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Stock Exchange records over ₦86 billion loss in October

Trading activities at the Nigerian Stock Exchange in the month of October were characterised by losses as market indicators continued their bearish trend.

Over N86 billion was lost during the month with the market capitalisation closing at N5.144 trillion on the last trading day of the month, after it opened on the first day at N5.230 trillion. The market capitalisation rose to N5.435 trillion in the second week before dipping due to the slow pace of activities witnessed in all sectors quoted at the exchange.

The Exchange's All-Share Index which opened at the beginning of month with 22,497.27 basis points declined by 3.08 per cent or 692.58 units to close at 21,804.69. Also, two of the four stock exchange sectoral indices depreciated at the end of October - the Banking Index lost 4.05 per cent while the Insurance Index lost 4.74 per cent. However, the Food/Beverages Index gained 5.13 per cent at the end of the month while the Oil/Gas Index was up 7.65 per cent.

Investors shy away

Analysts have attributed the low turnover recorded during the period in review to the ongoing reforms in the banking sector.

Tunde Oladapo, chief executive officer of StockPicks Consulting Limited, said "Real investors (long term investors) are shying away from the market presently. They are holding on to cash. But generally, if you compare the volume of stocks being offloaded on the floor of the exchange now with the previous months, it's obvious that investors' confidence is building up gradually even though it's on a slow pace and may not be absolute any time soon."

However, Mr. Oladapo believes the capital market will stabilise from next year, because "the Central Bank of Nigeria has done its worst". He forecasts an oscillating market in the remaining two months, saying, "Fund managers will be buying and selling. No significant rebound will happen until next year."

Effect of suspension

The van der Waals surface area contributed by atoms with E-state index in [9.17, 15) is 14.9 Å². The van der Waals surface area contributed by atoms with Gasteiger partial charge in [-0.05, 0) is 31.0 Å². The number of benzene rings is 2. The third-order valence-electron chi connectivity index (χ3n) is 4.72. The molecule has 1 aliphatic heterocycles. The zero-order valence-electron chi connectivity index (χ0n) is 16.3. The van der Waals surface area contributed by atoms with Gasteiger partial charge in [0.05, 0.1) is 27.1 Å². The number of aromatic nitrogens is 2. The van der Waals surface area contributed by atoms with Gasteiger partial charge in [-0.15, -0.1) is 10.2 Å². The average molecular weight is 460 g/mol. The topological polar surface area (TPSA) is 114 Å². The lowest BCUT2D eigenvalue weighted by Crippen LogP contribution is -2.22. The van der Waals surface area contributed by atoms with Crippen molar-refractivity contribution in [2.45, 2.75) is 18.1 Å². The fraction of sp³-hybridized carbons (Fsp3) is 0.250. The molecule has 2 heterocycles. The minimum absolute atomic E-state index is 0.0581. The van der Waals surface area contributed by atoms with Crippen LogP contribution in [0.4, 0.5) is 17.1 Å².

In the aftermath of the newly released stress audit result by the Central Bank on October 2, which showed that four additional banks were in a "grave situation," the management of the stock exchange, on October 5, placed a one-week technical suspension on the shares of BankPHB and Springbank while it took no action on Wema Bank. The fourth bank, Equitorial Trust Bank, is not a publicly quoted company, therefore, the stock exchange could not take any action on it.

The technical suspension, which means that trading will be allowed on the stocks but their prices cannot move up or down, was aimed at restricting the dumping of the shares of those banks to avoid a free fall on their prices.

However, the one-week suspension still affected the performance of the banking sector, a major driver of the exchange's turnover volume, forcing it to decline to 1.45 billion shares from 2.02 billion recorded before the action. But, in spite of the crisis in the banking sector, it maintained its position as the most active in terms of volume.

Though the suspension was lifted on October 13, the share prices of BankPHB and Springbank have continued to decline by 35 and 47 per cent respectively since then. On the contrary, the shares of the two other "troubled" banks - Wema Bank and Unity Bank - have retained their prices.

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